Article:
This gives Microsoft a communications layer to its mixed reality platform and places it directly in competition with Facebook Spaces – Facebook’s own VR social platform.

Again it seems to be consumer focused, but maybe we will see it built into its Slack competitor – Teams, which it launched globally in March.

The giant stirs.

Oculus has been the giant in virtual reality despite not really meeting expectations either on the hardware (not as good as the Hive) or the software (no one has really succeeded here yet).

Facebook’s $3bn purchase will do that much for you it seems.

Last week was its big conference and it was littered with announcements. First up its clear that $400 (probably £400 in the UK) is the new price point for high-end VR. The Rift (which is tethered to a PC similar to the Microsoft headsets) had been discounted for the summer but has now been made permanently $400 after increased traction.

One of the early success stories in VR was Samsung’s Gear headset. Oculus worked closely with Samsung to develop it but now Oculus has one of its own – the Go, priced at $200. It is mobile in the sense you can spin around in a circle unlike the tethered headsets. Walking around still does not work though.

They also seem to have shot themselves in the foot by releasing a business version which has the same hardware for more than double the price. In exchange for that you get a commercial license and a longer warranty…

Experience is king.

So all well and good but its still just more hardware. Without a great experience it might as well just be a doorstop.

Bigscreen raised $11m to create a VR movie theatre. The experience is surprisingly good but it isn’t the killer app. Even Bigscreen seem to think so as they are focused on building a virtual office platform. I guess a virtual WeWork, which could be a huge opportunity given the increase in people working from home and freelancing.

Facebook also updated their Spaces app with the ability to create 3D objects inside its virtual environment. Maybe an early step towards a 3D Minecraft clone but overall nothing to see here really.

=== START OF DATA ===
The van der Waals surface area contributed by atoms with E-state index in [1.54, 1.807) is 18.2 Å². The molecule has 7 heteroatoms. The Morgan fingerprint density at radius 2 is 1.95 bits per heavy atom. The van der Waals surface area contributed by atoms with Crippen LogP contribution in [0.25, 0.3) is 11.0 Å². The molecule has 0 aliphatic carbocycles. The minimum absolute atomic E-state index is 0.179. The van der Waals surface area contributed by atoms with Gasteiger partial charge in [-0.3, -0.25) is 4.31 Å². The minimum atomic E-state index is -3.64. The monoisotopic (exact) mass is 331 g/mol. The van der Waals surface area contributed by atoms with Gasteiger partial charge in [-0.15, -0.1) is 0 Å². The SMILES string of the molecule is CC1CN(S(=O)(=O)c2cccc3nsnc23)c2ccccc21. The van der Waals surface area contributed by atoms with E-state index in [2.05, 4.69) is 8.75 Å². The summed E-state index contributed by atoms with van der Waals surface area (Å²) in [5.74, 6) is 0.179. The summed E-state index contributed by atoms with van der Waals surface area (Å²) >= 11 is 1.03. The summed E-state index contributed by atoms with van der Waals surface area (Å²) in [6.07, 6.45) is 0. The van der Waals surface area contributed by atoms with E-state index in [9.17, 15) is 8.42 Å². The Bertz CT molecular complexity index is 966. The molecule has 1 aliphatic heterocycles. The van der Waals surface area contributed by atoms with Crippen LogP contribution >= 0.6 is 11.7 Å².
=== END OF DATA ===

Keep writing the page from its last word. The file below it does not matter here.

Facebook also showed the difficulty of showcasing VR and its own ineptitude when it streamed a video with its CEO, Mark Zuckerberg in disaster-stricken Puerto Rico. It reeked of disaster tourism and unsurprisingly ended up with Zuckerberg apologising.

When Apple launched the new iPhone, people within AR/VR expected big things from them. Supposedly it was going to happen but the demos did not meet Apple’s expectations in time. It is only a few months since the development kit was launched though so a bit of patience might be needed.

The question is can the hardware companies keep themselves afloat in the meantime.

At least today, there is yet to be the major killer experience (beyond the initial wow…) for consumers. Over to the business world.

👋👋Whats next for messaging as another stalwart departs.

This week we say goodbye to a messenger app that dominated North America and look at a new battle for messenger supremacy.

Its finally gone.

AOL Instant Messenger is shutting down in December. For most of you this will be a “so what” moment but it will be on almost all tech news sites as it was by far the biggest instant messaging service in North America. Here in the UK, MSN messenger was king for many years but that shut down in 2014.

Of course today it is all about WhatsApp, Facebook Messenger and Snapchat. Originally, these companies did little to differentiate from old messengers other than being a better experience on the mobile. That it seems was enough.